Adrien of cosmetics / FRI 2-14-14 / Fate personified in mythology / 1970s NBC courtroom drama / Skateboarding trick used to leap over obstacles / Fictional island with small population / Valuable chess piece to Juan Carlos / Yamaguchi's 1992 Olympics rival / Phrase from Virgil appropriate for Valentine's Day
Friday, February 14, 2014
Constructor: Bruce Haight
Relative difficulty: Easy-Medium
THEME: love, I guess, kinda (themeless, though, mostly)
Word of the Day: LAKE POET (32A: Wordsworth or Coleridge) —
poets who all lived in the Lake District of England at the turn of the nineteenth century. As a group, they followed no single "school" of thought or literary practice then known. They were named, only to be uniformly disparaged, by the Edinburgh Review. They are considered part of the Romantic Movement.The three main figures of what has become known as the Lakes School are William Wordsworth, Samuel Taylor Coleridge, and Robert Southey. They were associated with several other poets and writers, including Dorothy Wordsworth, Charles Lloyd, Hartley Coleridge, John Wilson, and Thomas De Quincey.
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This one lost me before I ever got out of the first turn. I was literally grimacing and saying "ouch," repeatedly, as I worked on that NW corner, and though things improved a tad once I got out of there, the puzzle never won be back after that. I felt like Jeremy Abbott, who crashed *hard*, early, and then somehow got up and finished, except his finish was triumphant, and mine was just ordinary, and actually I didn't *crash* at all—it just felt that way. So maybe the analogy isn't the aptest, but I just watched that performance, so it's the only analogy I've got handy at the moment.
ARPEL REINA MANED is a really cruddy opening triad, especially crossed with ENE and LADY'S. What the hell is up with the clue on that, anyway. I know that ladyfingers are a kind of cookie that you find in tiramisu. What is a LADY'S finger? Beyond the obvious, i.e. the finger of a lady. Apparently okra (!) is sometimes known as "ladies' fingers" … what the hell kind of ladies have fingers like okra? Ugh, as you can see, there are layers and layers of problems here (not unlike the layers of ladyfingers in tiramisu … but I digress). ABRA MOIRA just piled on the terrible until I finally escaped into the much more tolerable puzzle-center. Still, though, I was getting dreck from all sides. The two central crosses (POPS THE QUESTION / LOVE CONQUERS ALL) are fine, and holiday-appropriate, and who doesn't love a center-Q, but good fill was pretty patchy otherwise. A single PIN STRIPE? RUE RAE RAH? ITA ITO? The long stuff stretching from the NE to the center and then down to the SW corner—all that is pretty good, actually. But the bad start in the NW and the mediocrity of the shorter stuff kept this on a somewhat less than successful plane for me.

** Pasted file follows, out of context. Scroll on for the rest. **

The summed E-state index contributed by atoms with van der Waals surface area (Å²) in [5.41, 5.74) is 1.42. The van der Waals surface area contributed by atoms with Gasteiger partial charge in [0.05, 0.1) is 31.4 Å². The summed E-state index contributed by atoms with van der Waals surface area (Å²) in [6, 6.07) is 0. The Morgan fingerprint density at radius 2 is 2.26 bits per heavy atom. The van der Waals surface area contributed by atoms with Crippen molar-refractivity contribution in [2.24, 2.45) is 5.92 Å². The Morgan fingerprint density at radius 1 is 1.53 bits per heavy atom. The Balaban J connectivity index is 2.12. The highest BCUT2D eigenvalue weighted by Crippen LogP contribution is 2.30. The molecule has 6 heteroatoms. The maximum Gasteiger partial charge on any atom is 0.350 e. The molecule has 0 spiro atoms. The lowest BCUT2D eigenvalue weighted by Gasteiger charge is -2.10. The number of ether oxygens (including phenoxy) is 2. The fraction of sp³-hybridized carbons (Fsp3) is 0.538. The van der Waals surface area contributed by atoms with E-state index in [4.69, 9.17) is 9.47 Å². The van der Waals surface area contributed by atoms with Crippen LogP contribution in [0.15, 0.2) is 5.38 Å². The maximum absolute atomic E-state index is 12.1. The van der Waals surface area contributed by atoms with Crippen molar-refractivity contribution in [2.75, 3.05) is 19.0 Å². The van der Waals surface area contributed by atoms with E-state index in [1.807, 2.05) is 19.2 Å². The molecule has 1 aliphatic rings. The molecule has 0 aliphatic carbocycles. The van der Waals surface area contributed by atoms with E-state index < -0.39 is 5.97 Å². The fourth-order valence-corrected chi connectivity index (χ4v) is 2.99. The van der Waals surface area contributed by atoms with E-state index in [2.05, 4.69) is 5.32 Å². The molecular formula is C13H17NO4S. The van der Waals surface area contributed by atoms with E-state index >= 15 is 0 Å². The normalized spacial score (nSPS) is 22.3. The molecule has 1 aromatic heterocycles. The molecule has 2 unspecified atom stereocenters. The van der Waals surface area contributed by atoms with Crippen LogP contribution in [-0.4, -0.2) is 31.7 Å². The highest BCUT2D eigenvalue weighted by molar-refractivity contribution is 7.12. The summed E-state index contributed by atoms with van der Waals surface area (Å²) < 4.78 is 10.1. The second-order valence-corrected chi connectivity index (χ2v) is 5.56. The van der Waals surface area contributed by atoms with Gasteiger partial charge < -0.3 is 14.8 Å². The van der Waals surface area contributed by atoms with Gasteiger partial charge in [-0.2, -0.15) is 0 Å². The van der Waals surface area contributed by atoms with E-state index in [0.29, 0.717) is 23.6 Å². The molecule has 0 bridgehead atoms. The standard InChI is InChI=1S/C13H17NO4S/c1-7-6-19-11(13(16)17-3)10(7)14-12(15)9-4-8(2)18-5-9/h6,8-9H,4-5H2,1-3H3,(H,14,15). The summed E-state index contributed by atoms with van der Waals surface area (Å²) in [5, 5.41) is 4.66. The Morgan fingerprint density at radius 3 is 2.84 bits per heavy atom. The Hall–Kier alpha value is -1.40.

If, somehow, there is an honest-to-god marriage proposal encoded in this thing somewhere, then I take back all the criticism and wish the happy couple well.
Signed, Rex Parker, King of CrossWorld
P.S. the central crossing appears to have been ripped off from a 20-year-old Manny Nosowsky puzzle. Replicating a single answer?—that happens all the time. Replicating a central 15-letter crossing?—not so much.